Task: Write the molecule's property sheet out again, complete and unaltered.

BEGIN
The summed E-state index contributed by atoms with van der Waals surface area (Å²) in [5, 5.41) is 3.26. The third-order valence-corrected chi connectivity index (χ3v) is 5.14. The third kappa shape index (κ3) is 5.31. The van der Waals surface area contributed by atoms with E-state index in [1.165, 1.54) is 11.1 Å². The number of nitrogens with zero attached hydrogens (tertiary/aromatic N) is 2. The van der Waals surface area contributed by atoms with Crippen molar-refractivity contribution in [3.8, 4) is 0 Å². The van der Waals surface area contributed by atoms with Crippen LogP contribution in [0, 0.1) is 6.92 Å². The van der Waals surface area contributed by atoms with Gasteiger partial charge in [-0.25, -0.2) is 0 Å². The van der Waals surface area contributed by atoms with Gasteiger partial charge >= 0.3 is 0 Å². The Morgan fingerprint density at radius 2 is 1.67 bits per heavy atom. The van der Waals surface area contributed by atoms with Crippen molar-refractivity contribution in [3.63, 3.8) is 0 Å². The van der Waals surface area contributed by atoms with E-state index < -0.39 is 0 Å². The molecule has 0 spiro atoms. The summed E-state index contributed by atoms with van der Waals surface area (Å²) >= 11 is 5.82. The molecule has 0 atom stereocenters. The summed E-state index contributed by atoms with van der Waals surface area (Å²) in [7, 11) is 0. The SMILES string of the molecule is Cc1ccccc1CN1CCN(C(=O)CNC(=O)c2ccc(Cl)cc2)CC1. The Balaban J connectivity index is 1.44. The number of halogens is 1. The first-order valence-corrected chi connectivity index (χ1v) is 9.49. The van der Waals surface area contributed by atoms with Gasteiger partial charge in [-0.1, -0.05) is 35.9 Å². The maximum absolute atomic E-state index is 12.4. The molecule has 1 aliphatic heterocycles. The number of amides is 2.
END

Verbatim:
The summed E-state index contributed by atoms with van der Waals surface area (Å²) in [5, 5.41) is 3.26. The third-order valence-corrected chi connectivity index (χ3v) is 5.14. The third kappa shape index (κ3) is 5.31. The van der Waals surface area contributed by atoms with E-state index in [1.165, 1.54) is 11.1 Å². The number of nitrogens with zero attached hydrogens (tertiary/aromatic N) is 2. The van der Waals surface area contributed by atoms with Crippen molar-refractivity contribution in [3.8, 4) is 0 Å². The van der Waals surface area contributed by atoms with Crippen LogP contribution in [0, 0.1) is 6.92 Å². The van der Waals surface area contributed by atoms with Gasteiger partial charge in [-0.25, -0.2) is 0 Å². The van der Waals surface area contributed by atoms with Gasteiger partial charge >= 0.3 is 0 Å². The Morgan fingerprint density at radius 2 is 1.67 bits per heavy atom. The van der Waals surface area contributed by atoms with Crippen molar-refractivity contribution in [3.63, 3.8) is 0 Å². The van der Waals surface area contributed by atoms with E-state index < -0.39 is 0 Å². The molecule has 0 spiro atoms. The summed E-state index contributed by atoms with van der Waals surface area (Å²) >= 11 is 5.82. The molecule has 0 atom stereocenters. The summed E-state index contributed by atoms with van der Waals surface area (Å²) in [7, 11) is 0. The SMILES string of the molecule is Cc1ccccc1CN1CCN(C(=O)CNC(=O)c2ccc(Cl)cc2)CC1. The Balaban J connectivity index is 1.44. The number of halogens is 1. The first-order valence-corrected chi connectivity index (χ1v) is 9.49. The van der Waals surface area contributed by atoms with Gasteiger partial charge in [-0.1, -0.05) is 35.9 Å². The maximum absolute atomic E-state index is 12.4. The molecule has 1 aliphatic heterocycles. The number of amides is 2.